During a power-up sequence, the electronic system 100 undergoes a boot procedure in which its BIOS checks the contents of CMOS memory 190 against the current dedicated system configuration. BIOS also compared CMOS values for agreement with a previously stored checksum. The electronic system 100 may issue a system error requiring the user to appropriately modify the contents of CMOS memory 190 or allow BIOS to automatically perform such modifications.
Referring now to FIG. 2, a general block diagram of a power distribution system utilized by CMOS memory 190 is shown. SIO component 180, containing CMOS memory 190, receives power from one of three alternative power sources. A first power source is a power supply 200 receiving power from a wall socket 210. If the power supply 200 is turned on, a power regulation circuit 240 regulates voltage alternating current provided by the wall socket 210 into a DC voltage. The DC voltage is supplied to the SIO component 180 through a first power line 220. In the event that the power supply 200 is not turned on, a standby power circuit 230 is configured to supply a standby voltage "V.sub.(stby) " and a small amount of current (approximately 10 ma) to the SIO component 180 via a second power line 221. Alternatively, if the power supply 200 is disconnected from the wall socket 210, a battery 250, implemented on-board or off-board, supplies a voltage Vbat to the SIO component 180 in order to supply sufficient power so that the stored contents of CMOS memory 190 will not be lost.
Referring to FIG. 3, a general block diagram is used in order to illustrate control communications between the power supply 200 and the SIO component 180 in order for the printed circuit board featuring the SIO component 180 to instruct the power supply 200 to begin a power-down sequence. The control communications are similar for both software-initiated, power-down sequences as well as hardware-initiated, power-down sequences. The only difference is the manner in which the power-down sequences are initiated (e.g., execution of one or more management instruction(s) versus depression of a power on/off button, respectively).
Upon the processing unit initiating a power-down command to be read by SIO component 180 or depressing a power on/off button, the SIO component 180 responds by transmitting a power on ("PWRON") control signal through a first power supply interconnect line 310. The PWRON signal, when inactive, indicates that the electronic system is to begin its power-down sequence.
Upon receiving the inactive PWRON signal and after a predetermined delay, the power supply 200 deactivates a power good ("PWRGD") control signal transmitted over line 320 which causes activation of a system RESET signal. Due to the predetermined delay between deactivation of the PWRON signal and the PWRGD signal, prior systems may occasionally incur corruption of the CMOS memory 190 through errant overwriting of information within the CMOS memory 190. The present invention, however, does not rely on the deactivation of the PWRGD signal. CMOS memory 190 is protected upon deactivation of the PWRON signal during both types of power-down sequences, namely hardware-initiated and software-initiated.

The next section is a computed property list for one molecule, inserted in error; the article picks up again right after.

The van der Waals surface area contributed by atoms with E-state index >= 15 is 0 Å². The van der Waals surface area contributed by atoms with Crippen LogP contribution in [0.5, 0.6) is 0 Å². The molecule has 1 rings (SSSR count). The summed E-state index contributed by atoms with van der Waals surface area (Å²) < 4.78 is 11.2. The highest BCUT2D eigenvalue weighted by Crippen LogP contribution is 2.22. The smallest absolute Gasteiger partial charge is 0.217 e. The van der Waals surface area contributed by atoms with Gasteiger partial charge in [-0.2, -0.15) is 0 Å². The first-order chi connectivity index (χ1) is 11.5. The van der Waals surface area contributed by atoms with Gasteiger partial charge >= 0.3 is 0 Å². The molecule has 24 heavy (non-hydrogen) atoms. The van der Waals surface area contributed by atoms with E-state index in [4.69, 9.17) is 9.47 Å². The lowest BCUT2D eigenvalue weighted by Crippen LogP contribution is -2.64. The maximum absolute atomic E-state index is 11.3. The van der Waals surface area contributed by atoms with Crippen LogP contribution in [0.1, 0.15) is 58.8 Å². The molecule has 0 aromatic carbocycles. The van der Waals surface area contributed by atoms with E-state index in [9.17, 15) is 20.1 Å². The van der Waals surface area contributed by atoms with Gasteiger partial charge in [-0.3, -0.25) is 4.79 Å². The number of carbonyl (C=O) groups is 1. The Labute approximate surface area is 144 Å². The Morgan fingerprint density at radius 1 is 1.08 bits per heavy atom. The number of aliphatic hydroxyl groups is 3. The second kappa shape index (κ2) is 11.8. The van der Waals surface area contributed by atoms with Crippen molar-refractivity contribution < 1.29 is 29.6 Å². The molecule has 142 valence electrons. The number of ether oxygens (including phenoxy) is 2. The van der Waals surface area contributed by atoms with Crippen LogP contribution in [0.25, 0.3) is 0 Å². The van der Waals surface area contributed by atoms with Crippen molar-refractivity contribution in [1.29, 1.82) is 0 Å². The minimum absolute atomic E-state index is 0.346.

Referring now to FIG. 4, reset circuitry 400 is used to prevent access to the CMOS memory during the period between deactivation of the PWRON signal and deactivation of the PWRGD signal. An important feature of the reset circuitry 400 is the inclusion of a logic gate 405 having its output coupled to a memory reset input ("MR") of the SIO component 180. The logic gate 405 operates as a multiple-input OR gate in which a first input 410 is coupled to receive the PWRON signal while a second input 415 is coupled to receive a system RESET signal. This allows the SIO component 180 to be reset upon deactivation of the PWRON signal to prevent CMOS corruption problems found in conventional electronic systems while allowing other components (e.g., ISA slots) to be reset under normal conditions.
As shown, after the SIO component 180 deactivates the PWRON signal upon receipt of a power-down command via a system bus or detects connection of the power on/off switch 416 to lines 417 and 418, the SIO component 180 transmits the PWRON signal to the power supply 200 through signal line 420 and to the logic gate 405 through feedback line 425. The deactivated PWRON signal causes the power supply 200 to deactivate the PWRGD signal. The PWRGD signal is routed to the second bridge element 170 through signal line 430. Such deactivation occurs after a delay ranging from 5 ms to 20 ms or even longer. A first capacitor 435 is placed on the signal line 430 to reduce emissions and a resistor-capacitor ("RC") network 440 is placed connected to the signal line 430 to control the rise and fall time of the PWRGD signal. A pull-up resistor 445 is used to eliminate signals floating on the signal line 430.